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This new version of Frow has some minor changes:

  • HTTPS support for documentation website: (Thanks @github!)
  • Normalize is manually built into Frow again. This was reverted due to using it as a dependency breaking builds. Plus, Frow still had to receive a new release whenever a new Normalize came out anyways, to keep the /dist folder up to date.
  • Canvas elements no longer have an outline when focused. This is option is bundled under the "$frow-enable-html-basics" Sass toggle. (Thanks @BrainBacon!)
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This release fixes some mixins existing within control directives, which the latest version of Sass errors out on.

Special thanks to @richtmat for discovering the issue.

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This update now requires the new version of Normalize.css, 8.0.0 or higher. I submitted a patch to Normalize.css (necolas/normalize.css#712) which removes some outdated code to style Android 4.0 and the new Normalize 8.0.0 incorporates the change. With the obsoleted code removed, I'm able to also remove the corresponding CSS that was fighting Normalize.css's code in Frow.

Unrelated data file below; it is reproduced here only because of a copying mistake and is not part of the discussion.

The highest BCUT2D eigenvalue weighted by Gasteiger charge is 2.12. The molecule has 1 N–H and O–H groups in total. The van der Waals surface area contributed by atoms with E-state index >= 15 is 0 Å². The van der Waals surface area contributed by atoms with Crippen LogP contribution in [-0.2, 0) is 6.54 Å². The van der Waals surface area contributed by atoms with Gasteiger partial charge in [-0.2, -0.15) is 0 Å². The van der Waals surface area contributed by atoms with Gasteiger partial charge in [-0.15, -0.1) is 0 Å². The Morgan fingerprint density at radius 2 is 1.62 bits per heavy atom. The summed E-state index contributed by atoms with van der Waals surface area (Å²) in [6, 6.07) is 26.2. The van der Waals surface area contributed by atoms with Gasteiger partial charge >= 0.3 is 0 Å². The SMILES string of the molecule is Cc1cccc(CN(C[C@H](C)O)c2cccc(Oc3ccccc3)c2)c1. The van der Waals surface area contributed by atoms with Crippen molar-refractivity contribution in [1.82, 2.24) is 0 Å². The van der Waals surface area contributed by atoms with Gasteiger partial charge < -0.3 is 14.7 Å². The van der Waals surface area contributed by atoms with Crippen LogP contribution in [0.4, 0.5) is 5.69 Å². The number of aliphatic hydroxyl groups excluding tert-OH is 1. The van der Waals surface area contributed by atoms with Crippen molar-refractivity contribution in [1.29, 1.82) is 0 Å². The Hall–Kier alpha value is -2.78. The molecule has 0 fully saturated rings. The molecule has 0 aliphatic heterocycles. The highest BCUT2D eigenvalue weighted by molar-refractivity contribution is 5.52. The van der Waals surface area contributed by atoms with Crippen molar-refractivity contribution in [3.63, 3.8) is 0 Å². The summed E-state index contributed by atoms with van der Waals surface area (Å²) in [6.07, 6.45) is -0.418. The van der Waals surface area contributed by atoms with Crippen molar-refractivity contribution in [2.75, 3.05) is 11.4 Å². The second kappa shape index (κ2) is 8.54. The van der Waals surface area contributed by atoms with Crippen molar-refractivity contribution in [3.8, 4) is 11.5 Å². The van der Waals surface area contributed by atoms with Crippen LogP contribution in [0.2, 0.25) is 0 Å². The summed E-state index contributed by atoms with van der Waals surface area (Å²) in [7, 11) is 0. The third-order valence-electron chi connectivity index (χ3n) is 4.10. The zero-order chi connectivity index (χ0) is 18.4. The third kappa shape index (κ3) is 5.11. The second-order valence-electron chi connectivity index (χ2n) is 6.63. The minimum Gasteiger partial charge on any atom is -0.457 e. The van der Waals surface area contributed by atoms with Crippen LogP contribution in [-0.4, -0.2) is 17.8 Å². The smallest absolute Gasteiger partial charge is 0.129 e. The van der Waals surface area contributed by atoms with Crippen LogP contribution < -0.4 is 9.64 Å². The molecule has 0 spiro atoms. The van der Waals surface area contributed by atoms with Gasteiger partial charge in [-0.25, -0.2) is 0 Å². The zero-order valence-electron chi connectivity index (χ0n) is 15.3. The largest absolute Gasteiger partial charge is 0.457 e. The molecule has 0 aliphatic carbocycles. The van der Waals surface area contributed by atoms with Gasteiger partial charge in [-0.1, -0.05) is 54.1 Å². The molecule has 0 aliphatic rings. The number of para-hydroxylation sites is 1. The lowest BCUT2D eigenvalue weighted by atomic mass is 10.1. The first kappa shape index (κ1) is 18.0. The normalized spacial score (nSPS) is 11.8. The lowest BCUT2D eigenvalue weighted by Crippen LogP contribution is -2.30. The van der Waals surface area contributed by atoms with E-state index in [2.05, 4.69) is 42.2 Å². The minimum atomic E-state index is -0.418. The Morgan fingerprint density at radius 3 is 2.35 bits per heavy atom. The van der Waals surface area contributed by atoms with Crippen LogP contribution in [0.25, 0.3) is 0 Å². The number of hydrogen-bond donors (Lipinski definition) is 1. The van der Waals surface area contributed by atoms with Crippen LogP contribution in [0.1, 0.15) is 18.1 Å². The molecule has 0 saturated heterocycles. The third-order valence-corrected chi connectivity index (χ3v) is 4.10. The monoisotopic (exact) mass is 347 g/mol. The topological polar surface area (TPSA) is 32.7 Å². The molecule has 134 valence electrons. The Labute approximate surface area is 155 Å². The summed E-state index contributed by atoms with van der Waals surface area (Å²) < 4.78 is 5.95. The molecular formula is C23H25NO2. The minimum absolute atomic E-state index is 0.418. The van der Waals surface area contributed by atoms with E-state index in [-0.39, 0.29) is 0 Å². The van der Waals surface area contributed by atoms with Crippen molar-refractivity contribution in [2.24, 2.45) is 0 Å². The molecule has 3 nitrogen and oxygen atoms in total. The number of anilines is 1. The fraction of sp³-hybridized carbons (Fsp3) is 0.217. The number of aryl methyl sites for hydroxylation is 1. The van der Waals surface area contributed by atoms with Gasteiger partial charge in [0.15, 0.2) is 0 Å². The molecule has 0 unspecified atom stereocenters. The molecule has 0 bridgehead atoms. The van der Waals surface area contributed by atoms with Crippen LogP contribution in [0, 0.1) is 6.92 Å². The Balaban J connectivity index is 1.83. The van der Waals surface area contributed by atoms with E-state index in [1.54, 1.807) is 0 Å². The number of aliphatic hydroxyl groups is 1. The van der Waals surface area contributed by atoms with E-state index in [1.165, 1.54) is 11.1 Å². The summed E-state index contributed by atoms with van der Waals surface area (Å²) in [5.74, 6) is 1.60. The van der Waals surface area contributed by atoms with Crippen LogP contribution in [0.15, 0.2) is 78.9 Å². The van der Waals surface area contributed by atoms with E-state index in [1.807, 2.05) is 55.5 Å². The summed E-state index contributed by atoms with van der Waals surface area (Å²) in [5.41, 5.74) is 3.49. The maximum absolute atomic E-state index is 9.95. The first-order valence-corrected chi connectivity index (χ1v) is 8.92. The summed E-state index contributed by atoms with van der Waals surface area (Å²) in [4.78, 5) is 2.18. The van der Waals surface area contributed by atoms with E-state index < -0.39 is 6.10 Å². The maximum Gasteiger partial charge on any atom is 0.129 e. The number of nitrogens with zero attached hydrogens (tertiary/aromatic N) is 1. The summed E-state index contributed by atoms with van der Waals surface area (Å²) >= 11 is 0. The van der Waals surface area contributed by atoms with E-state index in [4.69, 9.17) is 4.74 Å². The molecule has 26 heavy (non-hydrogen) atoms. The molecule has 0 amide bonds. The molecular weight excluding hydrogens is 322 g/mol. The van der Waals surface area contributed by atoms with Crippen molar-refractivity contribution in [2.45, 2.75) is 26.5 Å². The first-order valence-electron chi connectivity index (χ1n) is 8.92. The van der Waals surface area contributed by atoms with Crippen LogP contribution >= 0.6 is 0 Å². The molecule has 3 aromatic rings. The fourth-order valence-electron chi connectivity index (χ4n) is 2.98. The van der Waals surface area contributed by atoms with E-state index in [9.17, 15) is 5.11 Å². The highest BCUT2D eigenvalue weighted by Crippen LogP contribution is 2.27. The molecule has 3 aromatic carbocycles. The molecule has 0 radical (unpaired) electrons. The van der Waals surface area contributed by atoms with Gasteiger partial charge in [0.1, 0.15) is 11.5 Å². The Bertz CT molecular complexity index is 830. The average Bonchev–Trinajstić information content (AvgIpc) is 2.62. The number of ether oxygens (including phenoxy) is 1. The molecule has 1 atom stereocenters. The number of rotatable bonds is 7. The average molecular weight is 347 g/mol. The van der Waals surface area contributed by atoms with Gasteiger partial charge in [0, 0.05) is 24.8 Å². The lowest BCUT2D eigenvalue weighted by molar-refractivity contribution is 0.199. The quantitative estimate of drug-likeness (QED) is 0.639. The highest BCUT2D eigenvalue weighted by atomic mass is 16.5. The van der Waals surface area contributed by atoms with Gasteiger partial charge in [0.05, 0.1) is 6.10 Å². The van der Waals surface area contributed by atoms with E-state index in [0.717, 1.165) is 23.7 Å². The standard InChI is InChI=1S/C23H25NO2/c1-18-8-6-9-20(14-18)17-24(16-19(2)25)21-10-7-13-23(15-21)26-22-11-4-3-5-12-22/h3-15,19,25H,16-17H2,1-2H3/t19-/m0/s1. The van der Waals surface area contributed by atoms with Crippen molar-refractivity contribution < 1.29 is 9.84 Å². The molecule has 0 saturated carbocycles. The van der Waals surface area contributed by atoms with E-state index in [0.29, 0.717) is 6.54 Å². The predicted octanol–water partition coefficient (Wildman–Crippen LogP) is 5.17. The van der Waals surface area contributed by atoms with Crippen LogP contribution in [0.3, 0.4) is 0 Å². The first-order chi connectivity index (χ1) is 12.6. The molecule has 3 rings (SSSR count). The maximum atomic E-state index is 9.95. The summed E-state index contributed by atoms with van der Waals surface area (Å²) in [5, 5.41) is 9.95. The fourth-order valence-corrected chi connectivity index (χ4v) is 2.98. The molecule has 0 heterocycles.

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This update fixes columns inside of gutters. A bug was causing gutters to appear on columns even if they were not direct children of frow elements with gutters, if a higher up parent had gutters enabled.

This update also changes Frow's path to Normalize.css to use "~" rather than "node_modules/".

@codysherman codysherman released this Dec 6, 2017 · 16 commits to master since this release

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Frow version 3.0!

This version is a "major" release, both due to its extensive new functionality, as well as the fact that it does include some breaking changes. As always, you can find the full documentation on how to setup and use Frow at

What's new?

Customize Frow Via Sass Variables

  • Portions of Frow can be disabled to reduce filesize (Forms, Grid, etc.)